Stephen Miller, the outspoken bigot who rose from Jeff Sessions’s Senate staff to become a key White House policymaker, has always been a hateful little troll, according to Vanity Fair writer William D. Cohen.
In fact, Cohen’s extensive profile makes Miller out to be an archetypal Donald Trump voter since adolescence: deliberately ignorant, aggressive in his inchoate rage, and prone to make up “alternative facts” whenever his false worldview is challenged.
One former high school classmate recalls a government class in which Miller attacked his opponents with “unverifiable statistics and figures, baseless claims launched with his articulate bravado. He would just bludgeon you with evidence he pulled from thin air, gun-death numbers or immigration statistics that were usually false or gross exaggerations.”
“In 2002 no one had a smartphone to quickly verify it,” says Nick Silverman. “It was mostly met with eye-rolls or an unwillingness to continue to debate someone who had a casual relationship with truth.”
“I know this may come off as melodramatic, but Stephen’s views are very DANGEROUS,” Silberman wrote in a Facebook post. “Do not take these anecdotes or stories about him lightly. They sound like exaggerations and embellishments. They are not. He is an extremist. He has been radicalized.”
Indeed, Miller’s entire academic career seems to have been spent provoking women and minorities. Jason Islas, a Latino friend who was at Miller’s Bar Mitzvah, says that “one day Miller telephoned him and told him he didn’t want to be friends anymore.”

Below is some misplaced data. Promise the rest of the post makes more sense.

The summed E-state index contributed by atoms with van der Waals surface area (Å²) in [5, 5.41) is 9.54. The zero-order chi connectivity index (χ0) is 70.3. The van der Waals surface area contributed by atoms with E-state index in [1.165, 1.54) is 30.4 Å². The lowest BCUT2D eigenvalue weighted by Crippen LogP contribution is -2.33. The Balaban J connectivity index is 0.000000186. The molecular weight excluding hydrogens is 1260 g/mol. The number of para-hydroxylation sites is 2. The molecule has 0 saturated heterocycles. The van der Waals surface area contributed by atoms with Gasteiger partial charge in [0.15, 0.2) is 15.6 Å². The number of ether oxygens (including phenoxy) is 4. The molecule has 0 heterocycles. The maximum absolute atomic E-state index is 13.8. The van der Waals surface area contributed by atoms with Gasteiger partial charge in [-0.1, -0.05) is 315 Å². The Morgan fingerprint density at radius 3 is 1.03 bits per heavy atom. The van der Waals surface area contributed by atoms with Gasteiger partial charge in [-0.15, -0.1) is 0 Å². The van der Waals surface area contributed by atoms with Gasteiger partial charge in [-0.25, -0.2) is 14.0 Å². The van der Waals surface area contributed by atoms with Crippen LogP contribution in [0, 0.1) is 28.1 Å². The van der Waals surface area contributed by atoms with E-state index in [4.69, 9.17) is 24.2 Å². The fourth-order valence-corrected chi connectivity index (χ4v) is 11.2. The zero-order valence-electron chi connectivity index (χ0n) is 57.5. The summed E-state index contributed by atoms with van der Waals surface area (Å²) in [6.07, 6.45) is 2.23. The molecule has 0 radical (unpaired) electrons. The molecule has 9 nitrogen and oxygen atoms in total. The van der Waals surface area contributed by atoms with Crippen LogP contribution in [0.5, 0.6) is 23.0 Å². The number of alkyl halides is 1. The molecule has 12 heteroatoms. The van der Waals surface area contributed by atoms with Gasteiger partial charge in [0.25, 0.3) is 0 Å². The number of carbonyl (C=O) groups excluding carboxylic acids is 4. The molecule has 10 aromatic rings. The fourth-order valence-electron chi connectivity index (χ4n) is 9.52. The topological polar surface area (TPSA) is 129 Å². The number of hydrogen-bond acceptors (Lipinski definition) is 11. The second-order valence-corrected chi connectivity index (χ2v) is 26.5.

Not content to just let their interactions fade as they moved from one school to another, Miller wanted to make a point. “He gave me a whole list of reasons why we couldn’t be friends and almost all of them were personal, but the one that stuck out was because of my Latino heritage,” Islas recalls. “It was the one that wasn’t directly personal. It was very strange.”
When Miller appeared at a at White House press conference this week to support legislation aimed at cutting legal immigration in half, he famously opined that “The New Colossus” poem does not define the Statue of Liberty because it was “added later.” In fact, Emma Lazarus wrote the poem in 1883 to raise money that brought the statue over from France.
More than a simple case of Miller inventing his own facts to mislead, it was a typical example of the way he has refused to acknowledge factual history. A classmate at Duke University says that Miller was lazy to the point of disrespect during a history class on the American Revolution.
“Just right away, he’d just walk in, put his head down, and go to sleep.” After giving Miller a few good-natured warnings, the professor kicked him out. “He’s got that sleepy-eyed, sloe-eyed look, but he’s just saying ‘Fuck you’ to the world,” she says.
Miller’s barking style and gruff voice, which have always annoyed people, seem to have derived from his obsessive childhood admiration for Star Trek captains. Of course, Gene Rodenberry’s universe projects exactly the kind of “cosmopolitan values” that Miller abhors, but all those strong female characters and diversity casting seem to have flown right over his head.
Silverman says that Miller has not changed since those days. “I can hear that kind of nationalistic, America-First American culture,” he tells Cohen. “That’s that same Stephen from junior year. He hasn’t gone anywhere. That’s still him.”
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